Again another headache is in store for iPhone app developers, courtesy of Apple.
Over the past few weeks, reports spread of the iOS 17.4 beta removing Progressive Web Apps (PWA) and the ability for these web apps to send push notifications much like mobile apps.
The tweet may have been deleted
An example of a popular PWA is the Starbucks web app, which works as an app on all mobile platforms, can be saved to desktop, and allows users to place orders and receive special offers in the form of push notifications , all without the user needing to download. An application.
Until iOS 17.2 beta, iPhones allowed users to save specific websites to their iPhone's home screen in this way, and the sites could be opened as standalone apps. Apple first released web app features in the early days of the iPhone, in 2008. Showing its continued commitment to web apps, Apple announced in 2022 that web apps would be able to generate push notifications . This commitment now seems to be faltering.
Initially thought by some to be just a bug, the latest version, iOS 17.2 beta 2, includes new language when trying to open a web app that clearly indicates that there is something more in the works here.
The tweet may have been deleted
As 9to5Mac Reports, some EU-based users are receiving a prompt when trying to open a web app under the new iOS beta, stating that web apps will now “open from your default browser.” This would obviously defeat the whole purpose of a PWA, which the user is supposed to treat like an app rather than a website.
Additionally, with this change, these websites lose web app features like push notifications, a feature that only recently launched on iOS. Additionally, data stored in PWAs is erased because the web application no longer opens and pushes users to the web browser.
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However, some app developers find that the situation is not so simple. Developers who spoke to AppleInsider claimed that some PWAs worked, although features like push notifications were no longer available.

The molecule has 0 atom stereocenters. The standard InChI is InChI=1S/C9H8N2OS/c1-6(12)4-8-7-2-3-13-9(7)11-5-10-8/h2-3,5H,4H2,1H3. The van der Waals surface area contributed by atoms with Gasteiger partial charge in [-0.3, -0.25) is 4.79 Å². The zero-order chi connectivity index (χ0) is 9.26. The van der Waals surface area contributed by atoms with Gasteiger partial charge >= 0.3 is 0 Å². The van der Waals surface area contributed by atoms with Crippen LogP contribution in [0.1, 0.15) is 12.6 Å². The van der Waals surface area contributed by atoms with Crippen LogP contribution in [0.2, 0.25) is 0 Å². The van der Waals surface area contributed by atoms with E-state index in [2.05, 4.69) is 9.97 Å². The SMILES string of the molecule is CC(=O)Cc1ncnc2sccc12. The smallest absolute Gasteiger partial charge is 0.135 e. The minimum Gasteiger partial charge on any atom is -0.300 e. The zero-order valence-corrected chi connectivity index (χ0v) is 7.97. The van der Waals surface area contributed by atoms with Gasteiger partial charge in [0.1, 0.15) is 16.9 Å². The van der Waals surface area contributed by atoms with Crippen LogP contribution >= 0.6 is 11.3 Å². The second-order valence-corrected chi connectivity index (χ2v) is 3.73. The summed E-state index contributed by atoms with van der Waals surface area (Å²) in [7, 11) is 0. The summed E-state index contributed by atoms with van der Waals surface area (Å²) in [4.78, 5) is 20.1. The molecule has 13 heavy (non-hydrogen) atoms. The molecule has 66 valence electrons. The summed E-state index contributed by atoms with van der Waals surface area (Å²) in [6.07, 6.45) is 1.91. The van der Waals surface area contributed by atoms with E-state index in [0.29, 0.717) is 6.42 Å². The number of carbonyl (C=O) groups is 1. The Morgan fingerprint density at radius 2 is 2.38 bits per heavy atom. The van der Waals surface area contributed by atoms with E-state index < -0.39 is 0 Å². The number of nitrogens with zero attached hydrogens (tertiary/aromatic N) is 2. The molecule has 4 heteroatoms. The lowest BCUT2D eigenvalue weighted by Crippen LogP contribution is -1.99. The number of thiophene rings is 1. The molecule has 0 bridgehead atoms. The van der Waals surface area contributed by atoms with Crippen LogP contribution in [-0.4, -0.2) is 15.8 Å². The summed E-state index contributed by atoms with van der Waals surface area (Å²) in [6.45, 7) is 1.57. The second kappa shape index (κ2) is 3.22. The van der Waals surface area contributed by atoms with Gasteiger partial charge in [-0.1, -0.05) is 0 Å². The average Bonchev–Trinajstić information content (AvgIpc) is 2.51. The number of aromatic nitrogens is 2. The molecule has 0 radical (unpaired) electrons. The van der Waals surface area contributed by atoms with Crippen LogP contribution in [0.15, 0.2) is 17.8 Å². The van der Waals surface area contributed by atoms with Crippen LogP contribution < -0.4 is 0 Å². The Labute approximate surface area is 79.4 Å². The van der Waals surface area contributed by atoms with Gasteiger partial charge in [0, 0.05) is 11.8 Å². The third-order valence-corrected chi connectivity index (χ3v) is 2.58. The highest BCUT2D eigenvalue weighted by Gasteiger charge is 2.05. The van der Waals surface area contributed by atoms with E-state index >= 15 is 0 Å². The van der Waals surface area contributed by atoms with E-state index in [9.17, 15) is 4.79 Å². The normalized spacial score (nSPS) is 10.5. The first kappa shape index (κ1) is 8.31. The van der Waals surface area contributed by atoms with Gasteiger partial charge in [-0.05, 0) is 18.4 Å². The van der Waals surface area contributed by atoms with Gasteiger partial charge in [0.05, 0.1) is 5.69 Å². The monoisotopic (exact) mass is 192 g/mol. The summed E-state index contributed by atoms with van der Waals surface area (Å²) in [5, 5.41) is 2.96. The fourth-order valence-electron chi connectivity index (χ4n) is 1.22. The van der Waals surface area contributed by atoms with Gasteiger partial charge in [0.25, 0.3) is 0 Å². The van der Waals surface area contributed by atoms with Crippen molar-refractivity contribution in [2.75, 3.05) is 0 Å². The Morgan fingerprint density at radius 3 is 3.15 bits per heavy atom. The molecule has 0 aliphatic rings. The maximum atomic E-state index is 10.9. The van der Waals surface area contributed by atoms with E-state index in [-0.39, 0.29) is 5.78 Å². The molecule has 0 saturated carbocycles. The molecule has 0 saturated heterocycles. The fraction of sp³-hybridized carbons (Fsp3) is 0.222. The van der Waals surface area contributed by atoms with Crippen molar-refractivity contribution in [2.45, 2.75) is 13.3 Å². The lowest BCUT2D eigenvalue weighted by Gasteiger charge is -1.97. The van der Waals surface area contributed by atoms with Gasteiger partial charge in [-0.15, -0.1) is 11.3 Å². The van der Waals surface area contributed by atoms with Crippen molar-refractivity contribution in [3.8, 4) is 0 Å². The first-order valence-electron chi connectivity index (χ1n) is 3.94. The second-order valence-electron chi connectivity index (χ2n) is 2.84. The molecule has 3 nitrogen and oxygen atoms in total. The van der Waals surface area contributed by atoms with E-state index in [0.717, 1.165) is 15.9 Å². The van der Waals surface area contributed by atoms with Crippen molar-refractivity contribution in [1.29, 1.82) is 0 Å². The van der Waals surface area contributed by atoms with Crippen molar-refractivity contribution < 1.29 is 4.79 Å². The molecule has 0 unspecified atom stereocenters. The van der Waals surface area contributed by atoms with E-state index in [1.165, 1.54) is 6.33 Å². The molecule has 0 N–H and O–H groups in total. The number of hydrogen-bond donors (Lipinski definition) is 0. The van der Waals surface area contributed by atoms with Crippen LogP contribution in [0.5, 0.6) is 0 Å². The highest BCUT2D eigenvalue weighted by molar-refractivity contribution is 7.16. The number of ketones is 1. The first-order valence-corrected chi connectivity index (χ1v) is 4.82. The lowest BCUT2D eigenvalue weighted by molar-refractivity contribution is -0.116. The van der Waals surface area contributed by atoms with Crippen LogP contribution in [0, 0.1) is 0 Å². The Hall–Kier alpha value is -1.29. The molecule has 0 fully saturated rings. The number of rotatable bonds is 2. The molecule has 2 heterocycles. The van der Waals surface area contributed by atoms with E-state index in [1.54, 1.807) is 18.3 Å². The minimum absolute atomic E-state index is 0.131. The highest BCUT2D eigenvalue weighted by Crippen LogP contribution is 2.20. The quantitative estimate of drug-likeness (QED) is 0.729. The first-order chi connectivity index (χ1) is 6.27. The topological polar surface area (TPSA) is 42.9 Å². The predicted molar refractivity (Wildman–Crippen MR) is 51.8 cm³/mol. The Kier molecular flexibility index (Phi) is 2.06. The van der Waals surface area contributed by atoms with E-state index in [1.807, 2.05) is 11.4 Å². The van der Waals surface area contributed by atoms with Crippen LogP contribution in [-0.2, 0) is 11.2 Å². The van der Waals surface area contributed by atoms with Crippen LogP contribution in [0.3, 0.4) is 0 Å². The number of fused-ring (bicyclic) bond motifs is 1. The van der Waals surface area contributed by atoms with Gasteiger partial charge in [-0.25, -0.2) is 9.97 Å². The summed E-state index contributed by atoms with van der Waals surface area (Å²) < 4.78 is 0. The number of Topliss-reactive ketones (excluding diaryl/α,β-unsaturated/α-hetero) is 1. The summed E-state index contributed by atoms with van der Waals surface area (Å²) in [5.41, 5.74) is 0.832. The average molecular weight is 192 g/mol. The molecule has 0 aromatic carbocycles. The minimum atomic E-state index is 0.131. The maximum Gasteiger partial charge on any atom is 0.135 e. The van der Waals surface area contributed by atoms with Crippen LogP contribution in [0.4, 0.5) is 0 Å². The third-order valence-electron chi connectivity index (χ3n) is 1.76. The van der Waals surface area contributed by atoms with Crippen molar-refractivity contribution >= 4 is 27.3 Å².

What is Apple doing?
The majority of developers reporting these web app changes in iOS 17.2 beta are based in the European Union. This is probably because Apple's decision coincides with the new European Digital Markets Act (DMA).
Under the DMA, Apple can no longer require web browser developers to use Apple's WebKit. Since these web apps are all based on these policies, requiring Safari and WebKit, these could be temporary changes in order to comply with the DMA. After all, this is a beta version of iOS.
But that may not be the case either. Apple was accused of “malicious compliance” just a few weeks ago regarding changing certain rules due to the DMA.
The DMA legislation is intended in part to be a consumer protection law, encouraging competition by requiring Apple to allow developers to distribute their apps in alternative markets and circumventing the strict terms of Apple's App Store and model of sharing of company revenue. When Apple deployed a set of new App Store policies in the EU, they have been heavily criticized in the industry by company executives like MetaSpotify, Xbox and Epic Games to try to take advantage of the changes required by the DMA, creating avenues for developers to make alternative markets cost more than if they just followed the App Store guidelines. 'Apple.
Apple could now face similar accusations regarding this web app issue, namely that it is using its old WebKit requirement as a way to make developers feel punished by the new EU laws.
Apple has yet to comment on the situation with web apps in iOS 17.2 beta, so for now, it's unclear what the future holds for PWAs and website push notifications on iPhone. We'll just have to wait and see.